Edinburgh Castle: 46 min drive from our Lauder Campsite


Standing impressively on great rock, Edinburgh Castle has witnessed many great events over the years. Bronze Age settlers arrived at the site in 900 BC and during the Iron Age, a hill fort was built, which was probably visited by Romans.

Queen Margaret (who later became St Margaret) died at Edinburgh Castle in 1093 and it also provided the birthplace for James IV, son of Mary Queen of Scots in 1566. During the Jacobite rising in the mid 1700s, Charles Edward Stuart – known as Bonnie Prince Charlie – tried to take over the castle, albeit unsuccessfully.

Why is it worth a visit?

Edinburgh Castle, with its rich and royal history, is one of the most famous sites to explore in Scotland’s capital.

Edinburgh Castle is also home to St Margaret’s Chapel, which is Edinburgh’s oldest building, built during 1130 – 1140. In the 1600s, the castle became a military base and nowadays, Edinburgh Castle hosts the National War Museum and the Scottish regalia (the Honours of Scotland). It’s without a doubt one of the best castles to visit in Scotland.

Eilean Donan Castle: 1hr 17 min drive from our Skye Campsite

Eilean Donan

Eilean Donan Castle is situated on a small island where three great sea lochs meet. The castle itself was built in the 13th century and was a stronghold of the Clan Mackenzie.

During a Jacobite uprising in 1719, Eilean Donan Castle was partially destroyed and lay abandoned for almost 200 years. The island was purchased by Lieutenant Colonel John MacRae-Gilstrap in 1911 and he set about restoring the castle to its former glory, a process which took 20 years. Eilean Donan Castle finally reopened in 1932.

Why is it worth a visit?

Eilean Donan Castle is one of the most iconic attractions in the Scottish Highlands. It’s well known around the world thanks to its majestic setting and breathtaking scenery.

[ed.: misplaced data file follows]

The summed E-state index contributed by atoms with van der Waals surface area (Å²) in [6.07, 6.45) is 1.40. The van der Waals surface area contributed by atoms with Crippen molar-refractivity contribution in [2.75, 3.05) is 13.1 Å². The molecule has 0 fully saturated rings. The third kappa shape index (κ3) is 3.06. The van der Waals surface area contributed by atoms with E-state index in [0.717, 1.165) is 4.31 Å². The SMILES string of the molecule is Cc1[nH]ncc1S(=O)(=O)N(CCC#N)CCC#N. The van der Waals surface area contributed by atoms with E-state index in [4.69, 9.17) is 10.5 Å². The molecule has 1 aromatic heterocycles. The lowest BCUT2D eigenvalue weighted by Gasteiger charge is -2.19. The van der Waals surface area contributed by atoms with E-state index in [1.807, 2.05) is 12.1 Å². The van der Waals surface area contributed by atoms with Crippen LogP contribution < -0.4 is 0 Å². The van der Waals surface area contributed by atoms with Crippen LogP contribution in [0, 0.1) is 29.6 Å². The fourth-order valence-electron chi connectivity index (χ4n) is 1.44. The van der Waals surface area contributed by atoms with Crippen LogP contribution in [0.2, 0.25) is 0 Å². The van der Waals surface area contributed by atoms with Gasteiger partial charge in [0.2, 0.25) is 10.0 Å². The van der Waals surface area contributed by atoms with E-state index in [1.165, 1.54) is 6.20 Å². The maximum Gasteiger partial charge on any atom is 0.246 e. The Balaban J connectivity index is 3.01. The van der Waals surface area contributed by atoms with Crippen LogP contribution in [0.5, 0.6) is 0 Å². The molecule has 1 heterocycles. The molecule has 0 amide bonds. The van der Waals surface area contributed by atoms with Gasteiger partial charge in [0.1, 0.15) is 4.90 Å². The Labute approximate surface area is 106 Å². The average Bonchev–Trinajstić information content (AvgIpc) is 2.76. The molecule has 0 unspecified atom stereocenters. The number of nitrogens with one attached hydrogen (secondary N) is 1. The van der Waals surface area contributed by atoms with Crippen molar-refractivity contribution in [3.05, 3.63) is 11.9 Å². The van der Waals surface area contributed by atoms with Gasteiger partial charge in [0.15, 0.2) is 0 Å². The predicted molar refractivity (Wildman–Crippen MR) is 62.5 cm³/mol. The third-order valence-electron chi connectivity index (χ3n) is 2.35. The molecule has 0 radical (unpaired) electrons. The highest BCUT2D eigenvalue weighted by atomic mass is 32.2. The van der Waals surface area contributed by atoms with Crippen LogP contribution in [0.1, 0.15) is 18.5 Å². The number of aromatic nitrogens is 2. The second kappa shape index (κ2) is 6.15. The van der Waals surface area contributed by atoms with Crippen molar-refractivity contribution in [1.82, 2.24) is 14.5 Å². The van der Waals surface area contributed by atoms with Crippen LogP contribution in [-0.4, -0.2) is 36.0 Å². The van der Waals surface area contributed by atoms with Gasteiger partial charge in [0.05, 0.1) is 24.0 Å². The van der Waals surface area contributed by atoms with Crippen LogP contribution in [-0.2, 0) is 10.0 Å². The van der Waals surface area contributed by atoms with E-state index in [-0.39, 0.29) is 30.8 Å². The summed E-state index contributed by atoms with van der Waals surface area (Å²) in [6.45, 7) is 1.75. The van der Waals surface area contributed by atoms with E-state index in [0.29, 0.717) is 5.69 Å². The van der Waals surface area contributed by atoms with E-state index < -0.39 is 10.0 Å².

Inside the castle, you’ll find great rooms to explore, such as the Banqueting Hall and Billeting Room. The latter houses a fascinating collection of artefacts, including some of the cannonballs that were fired during the bombardment of 1719, which led to the castle’s ruin at that time.

Inveraray Castle: 46 min drive from our Luss Campsite


Inveraray Castle is a picture perfect example of one of Scotland’s finest castles. Situated on the West Coast of Scotland, on the shores of Loch Fyne, Inveraray Castle is home to the 13th Duke of Argyll and is the seat of the Clan Campbell.

Originally built in the 1400s as a fortress, the castle was rebuilt in 1746 in a Palladian / Gothic architectural style. The conical roofs were added as a result of a fire in 1877.

Why is it worth a visit?

Discover the legend of the Clan Campbell at Inveraray Castle and see its impressive collection of weapons in the Armoury Hall, including 16th and 17th century pole-arms, roundels of Brown Bess muskets and Lochaber axes.

Visitors can imagine life “below stairs” in the Old Kitchen, where antiquated methods of cooking are on display. Ghost hunters will be fascinated by the MacArthur Room, which is said to be haunted by a young Irish harpist who was murdered in 1644.

There are so many wonderful sights to see in Scotland, not least some of its beautiful castles. Use our Club Sites as a base for your travels if you’re looking for places to camp in Scotland.